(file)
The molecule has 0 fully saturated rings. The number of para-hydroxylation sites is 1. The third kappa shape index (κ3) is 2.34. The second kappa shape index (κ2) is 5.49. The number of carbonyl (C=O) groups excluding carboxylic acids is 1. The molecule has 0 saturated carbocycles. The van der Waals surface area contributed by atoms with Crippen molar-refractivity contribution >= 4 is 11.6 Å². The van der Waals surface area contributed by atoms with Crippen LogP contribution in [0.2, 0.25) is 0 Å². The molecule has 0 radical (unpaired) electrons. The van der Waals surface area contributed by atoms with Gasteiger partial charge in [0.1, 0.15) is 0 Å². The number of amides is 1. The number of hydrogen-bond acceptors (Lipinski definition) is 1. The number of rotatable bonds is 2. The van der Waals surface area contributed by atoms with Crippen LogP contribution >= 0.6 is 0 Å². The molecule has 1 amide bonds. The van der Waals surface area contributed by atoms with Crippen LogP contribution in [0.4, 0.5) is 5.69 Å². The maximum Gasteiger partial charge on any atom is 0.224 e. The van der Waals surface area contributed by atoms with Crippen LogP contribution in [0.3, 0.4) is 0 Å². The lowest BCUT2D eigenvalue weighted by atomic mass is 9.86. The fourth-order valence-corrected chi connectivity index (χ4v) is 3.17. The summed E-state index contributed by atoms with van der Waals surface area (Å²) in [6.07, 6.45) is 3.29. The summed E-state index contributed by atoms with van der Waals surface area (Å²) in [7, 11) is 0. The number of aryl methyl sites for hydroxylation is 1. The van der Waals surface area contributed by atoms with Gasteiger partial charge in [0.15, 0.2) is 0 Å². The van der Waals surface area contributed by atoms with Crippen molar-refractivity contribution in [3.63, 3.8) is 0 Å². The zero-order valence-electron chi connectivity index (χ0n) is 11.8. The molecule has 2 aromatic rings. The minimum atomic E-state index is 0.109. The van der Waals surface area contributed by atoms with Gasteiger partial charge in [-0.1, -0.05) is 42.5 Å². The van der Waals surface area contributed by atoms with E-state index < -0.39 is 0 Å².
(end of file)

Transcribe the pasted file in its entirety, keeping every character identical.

The molecule has 0 fully saturated rings. The number of para-hydroxylation sites is 1. The third kappa shape index (κ3) is 2.34. The second kappa shape index (κ2) is 5.49. The number of carbonyl (C=O) groups excluding carboxylic acids is 1. The molecule has 0 saturated carbocycles. The van der Waals surface area contributed by atoms with Crippen molar-refractivity contribution >= 4 is 11.6 Å². The van der Waals surface area contributed by atoms with Crippen LogP contribution in [0.2, 0.25) is 0 Å². The molecule has 0 radical (unpaired) electrons. The van der Waals surface area contributed by atoms with Gasteiger partial charge in [0.1, 0.15) is 0 Å². The number of amides is 1. The number of hydrogen-bond acceptors (Lipinski definition) is 1. The number of rotatable bonds is 2. The van der Waals surface area contributed by atoms with Crippen LogP contribution >= 0.6 is 0 Å². The molecule has 1 amide bonds. The van der Waals surface area contributed by atoms with Crippen LogP contribution in [0.4, 0.5) is 5.69 Å². The maximum Gasteiger partial charge on any atom is 0.224 e. The van der Waals surface area contributed by atoms with Crippen LogP contribution in [0.3, 0.4) is 0 Å². The lowest BCUT2D eigenvalue weighted by atomic mass is 9.86. The fourth-order valence-corrected chi connectivity index (χ4v) is 3.17. The summed E-state index contributed by atoms with van der Waals surface area (Å²) in [6.07, 6.45) is 3.29. The summed E-state index contributed by atoms with van der Waals surface area (Å²) in [7, 11) is 0. The number of aryl methyl sites for hydroxylation is 1. The van der Waals surface area contributed by atoms with Gasteiger partial charge in [0.15, 0.2) is 0 Å². The van der Waals surface area contributed by atoms with Crippen molar-refractivity contribution in [3.63, 3.8) is 0 Å². The zero-order valence-electron chi connectivity index (χ0n) is 11.8. The molecule has 2 aromatic rings. The minimum atomic E-state index is 0.109. The van der Waals surface area contributed by atoms with Gasteiger partial charge in [-0.1, -0.05) is 42.5 Å². The van der Waals surface area contributed by atoms with E-state index < -0.39 is 0 Å².